Dreamology

Dreams humans see during sleeps are always believed to be integral part of cognitive philosophy and neuroscience. By the same token, largest thinkers, such as Aristotle, Descartes and Plato, expressed controversial ideas surrounding dreams. In addition to the philosophical approach to this topic, there are neurological aspects needed to be clarified. In this post, I will summarize the main findings of both advanced areas.

Most referenced philosopher in terms of brain and human thoughts, Rene Descartes, had widely discussed dream argument. Briefly explaining, Dream argument draws attention to the similarities between dreams and actual life. This similarity leads to a popular question as a result of conclusions driven by dream argument: How can I know that I am not now dreaming? According to Descartes, our fundamental senses are not reliable enough to answer the question above and he is not able to find any key difference between the dreams and reality to distinguish them. However, Hobbies hold the view that the most obvious difference is lack of absurd in real incidents. Additionally, Locke shows his objection to Descartes by mentioning about the divergence between the feeling of pain in sleep and that in real life. Based on all these, it can easily be inferred that, philosophically, dreams are the close resemblance of the actual incidents with some key differences like above.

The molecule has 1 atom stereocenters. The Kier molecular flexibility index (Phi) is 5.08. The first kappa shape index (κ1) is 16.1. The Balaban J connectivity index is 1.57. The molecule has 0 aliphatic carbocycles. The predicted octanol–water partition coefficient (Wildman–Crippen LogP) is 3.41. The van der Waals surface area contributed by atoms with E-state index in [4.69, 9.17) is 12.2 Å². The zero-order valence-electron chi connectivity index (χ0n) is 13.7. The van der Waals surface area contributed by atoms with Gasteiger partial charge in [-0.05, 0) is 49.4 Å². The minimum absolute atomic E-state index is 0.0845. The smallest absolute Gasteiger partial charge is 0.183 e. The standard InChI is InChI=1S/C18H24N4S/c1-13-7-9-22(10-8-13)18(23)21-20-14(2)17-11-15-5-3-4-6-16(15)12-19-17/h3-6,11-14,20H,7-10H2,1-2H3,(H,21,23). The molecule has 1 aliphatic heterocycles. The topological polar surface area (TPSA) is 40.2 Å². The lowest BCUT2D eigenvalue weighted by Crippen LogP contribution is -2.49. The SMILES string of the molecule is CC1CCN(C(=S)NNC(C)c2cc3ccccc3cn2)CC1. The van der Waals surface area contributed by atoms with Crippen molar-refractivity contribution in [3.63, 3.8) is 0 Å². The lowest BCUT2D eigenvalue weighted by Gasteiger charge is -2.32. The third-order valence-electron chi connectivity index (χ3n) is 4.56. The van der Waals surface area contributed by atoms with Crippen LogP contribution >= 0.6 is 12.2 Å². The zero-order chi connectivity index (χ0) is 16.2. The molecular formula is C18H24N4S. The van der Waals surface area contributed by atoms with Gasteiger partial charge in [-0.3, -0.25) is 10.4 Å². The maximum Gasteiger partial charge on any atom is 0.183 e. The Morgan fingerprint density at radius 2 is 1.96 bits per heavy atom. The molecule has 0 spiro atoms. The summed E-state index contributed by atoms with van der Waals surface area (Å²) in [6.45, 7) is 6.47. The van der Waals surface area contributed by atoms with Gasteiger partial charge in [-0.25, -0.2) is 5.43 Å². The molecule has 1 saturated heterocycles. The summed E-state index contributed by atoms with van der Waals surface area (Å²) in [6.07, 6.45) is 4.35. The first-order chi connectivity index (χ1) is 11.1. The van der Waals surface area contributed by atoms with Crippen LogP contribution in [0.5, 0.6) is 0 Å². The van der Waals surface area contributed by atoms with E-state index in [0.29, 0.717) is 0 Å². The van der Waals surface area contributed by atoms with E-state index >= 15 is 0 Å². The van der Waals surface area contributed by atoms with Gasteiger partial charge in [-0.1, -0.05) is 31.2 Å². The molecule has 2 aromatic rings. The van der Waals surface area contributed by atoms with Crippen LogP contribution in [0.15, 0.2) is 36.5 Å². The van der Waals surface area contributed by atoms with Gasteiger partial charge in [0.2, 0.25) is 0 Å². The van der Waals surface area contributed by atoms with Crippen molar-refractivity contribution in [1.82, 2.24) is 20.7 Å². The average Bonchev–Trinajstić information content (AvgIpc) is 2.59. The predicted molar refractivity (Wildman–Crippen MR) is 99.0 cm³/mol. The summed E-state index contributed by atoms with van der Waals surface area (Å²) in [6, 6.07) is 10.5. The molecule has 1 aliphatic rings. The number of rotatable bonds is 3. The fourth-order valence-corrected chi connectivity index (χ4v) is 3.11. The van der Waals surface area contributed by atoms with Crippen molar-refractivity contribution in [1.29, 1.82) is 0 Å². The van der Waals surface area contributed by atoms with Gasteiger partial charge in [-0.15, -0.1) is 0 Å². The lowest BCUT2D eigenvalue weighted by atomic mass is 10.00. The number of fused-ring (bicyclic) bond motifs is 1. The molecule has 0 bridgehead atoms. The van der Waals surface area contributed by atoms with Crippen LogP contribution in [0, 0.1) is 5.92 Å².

Let`s talk a little about Aristotle`s thoughts on dreams by analyzing his famous short treaty On Dreams. Inside this treaty, Aristotle was trying to find out why humans see dreams and what is exactly happening during this process. To his perspective, dreams are the inevitable result of the continuous activity and movement of sensory organs while sleeping. Aristotle thinks that sleeping requires our eyes to be closed which means that our connection with the external sensory objects is finished, called as loss of perception. Nevertheless, under the loss of perception, humans can remember their dreams. This is explained by the assumption: although our normal perception is out of use because of the inactivity of sensory organs, perception can be took into action with our imaginary eyes, not physical eyes. I admit it can sound a little bit strange, but philosophy mainly addresses this issue like this.


In scientific terms, dreams are basically stories our mind makes. Because of the fact that mind and brain are never inactive, they even create some situations in subconscious which humans see with their imaginary eyes. But these dreams are not accompanied by the logic. This is due to the certainty that in process of sleeping, emotional centers of brain are much more active than logical parts. Maybe dominance of emotions over logic can explain the mostly experienced state in sleep- release of sexual tension.

In a nutshell, I tried to give the information about the broad concept, dreams. There is not enough consensus around the causes, functions and  classification of dreams. Hopefully, in the future, it would be possible to discuss them on the basis of accepted theories.

REFERENCE:
1) Cynthia McKanzieRene Descartes` Dream Argument- How Do We Know We Are Not Dreaming?http://www.messagetoeagle.com/rene-descartes-dream-argument-know-not-dreaming/, MessageToEagle.com, 2017
2) Aristotle, De Insomniis, http://www.fks.uoc.gr/english/cvs/karamanolis/OnDreamstransl.pdf
3) Kelly Bulkeley, The Science of Dreaming: 9 Keys Points, https://www.psychologytoday.com/intl/blog/dreaming-in-the-digital-age/201712/the-science-dreaming-9-key-points, Psychology Today, 2017
4) Nihat Hajiyev, https://nihathajiyev.blogspot.com/2019/06/dreamology.html

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